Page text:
Personal Statement workshop helps Monarchs applying for transfers.
By: Kevin Buckles Jr., Sports Editor
In an intimate, yet informative, setting in the Valley College Career/Transfer Center on Thursday, a representative from the University of California at Los Angeles (UCLA) gave tips on how to properly complete a personal statement for a college application.
The hour-long workshop hosted by UCLA Student Executive Coordinator Paitzar Giourdjian offered specific strategies on how to approach writing a personal statement and to help students feel less uneasy about the process.
“Your personal statement can never hurt you; it can only help you,” said Giourdjian to the six attendees in the Career/Transfer Center. “A lot of times, students really stress out about this section of the application. They think it is worth, like, 70 percent of their application and that they can get docked down points but, in reality, it’s not like that.
“The entire purpose of the personal statement is to get the reader to know you better.”
According to Giourdjian, before students begin to write their essays to their selected UC schools, they are advised to consider interests, reasons for selected major(s), future goals, any distinctive characteristics, or any information that could aid the admissions in knowing them better.
Just listing achievements and accolades or any surface-level data, however, will not suffice, as that will most likely be information that the admissions office already is aware of. Writing what one may think the admissions committee may want to hear, relying on cliches, as well as making up hardships are also not advised to include in the statement’s content.
Potential applicants were also made cognizant that no student is admitted based solely on their personal statement, no matter how well-written. Slight grammar mistakes or exceptional word choice and sentence structure will not make or break the essay.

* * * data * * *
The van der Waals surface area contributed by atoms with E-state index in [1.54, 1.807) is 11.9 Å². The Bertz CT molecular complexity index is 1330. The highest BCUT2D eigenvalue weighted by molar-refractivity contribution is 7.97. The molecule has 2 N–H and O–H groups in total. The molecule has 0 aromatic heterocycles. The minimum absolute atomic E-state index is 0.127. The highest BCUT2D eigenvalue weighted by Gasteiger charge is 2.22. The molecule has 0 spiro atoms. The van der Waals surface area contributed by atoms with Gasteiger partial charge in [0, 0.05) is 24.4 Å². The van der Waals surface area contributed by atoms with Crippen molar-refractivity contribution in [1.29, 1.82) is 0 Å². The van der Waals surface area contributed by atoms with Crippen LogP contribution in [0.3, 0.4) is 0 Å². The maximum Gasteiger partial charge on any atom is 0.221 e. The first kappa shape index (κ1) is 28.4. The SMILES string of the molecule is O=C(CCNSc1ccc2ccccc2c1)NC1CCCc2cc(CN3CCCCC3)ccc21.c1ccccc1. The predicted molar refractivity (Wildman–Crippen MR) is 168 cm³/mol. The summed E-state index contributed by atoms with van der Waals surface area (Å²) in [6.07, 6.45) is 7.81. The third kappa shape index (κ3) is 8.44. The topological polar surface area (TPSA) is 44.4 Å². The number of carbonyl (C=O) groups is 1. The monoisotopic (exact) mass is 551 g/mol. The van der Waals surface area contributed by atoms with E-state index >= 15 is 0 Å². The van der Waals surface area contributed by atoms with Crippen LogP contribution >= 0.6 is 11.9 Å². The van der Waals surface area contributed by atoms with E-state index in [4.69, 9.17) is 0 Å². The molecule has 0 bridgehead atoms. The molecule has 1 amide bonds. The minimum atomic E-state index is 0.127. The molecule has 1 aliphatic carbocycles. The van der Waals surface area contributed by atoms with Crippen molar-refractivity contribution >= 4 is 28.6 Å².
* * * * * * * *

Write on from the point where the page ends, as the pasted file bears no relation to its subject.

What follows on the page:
“We’re not reading the personal statement for grammar to see if ‘this person can write,’ or ‘is this person on a collegiate English level?’ – just write about yourself. That’s the only point we’re trying to get across,” explained the executive coordinator. “Actually, the more simple you write, most of the time, the better it is for you.”
In UCLA’s application, students are required to write essays for two different prompts, with a maximum of 500 words, each due to be submitted between Nov. 1-30. There is also an “Additional Comments” section of the application that allows for a direct listing of accomplishments, awards, etc, that would not have appropriate to include in the personal statement itself otherwise.
Valeria Ceballos, an anthropology major whose ultimate goal is to attend UCLA one day found the workshop very beneficial and plans to apply everything that she learned.
“I feel a lot more relaxed and things are a lot more clear now,” said Ceballos. “When you’ve done all of this stuff [in life] and have to fit it into one or two paragraphs for the statement, it can be nerve-racking, but after this workshop I feel much better.”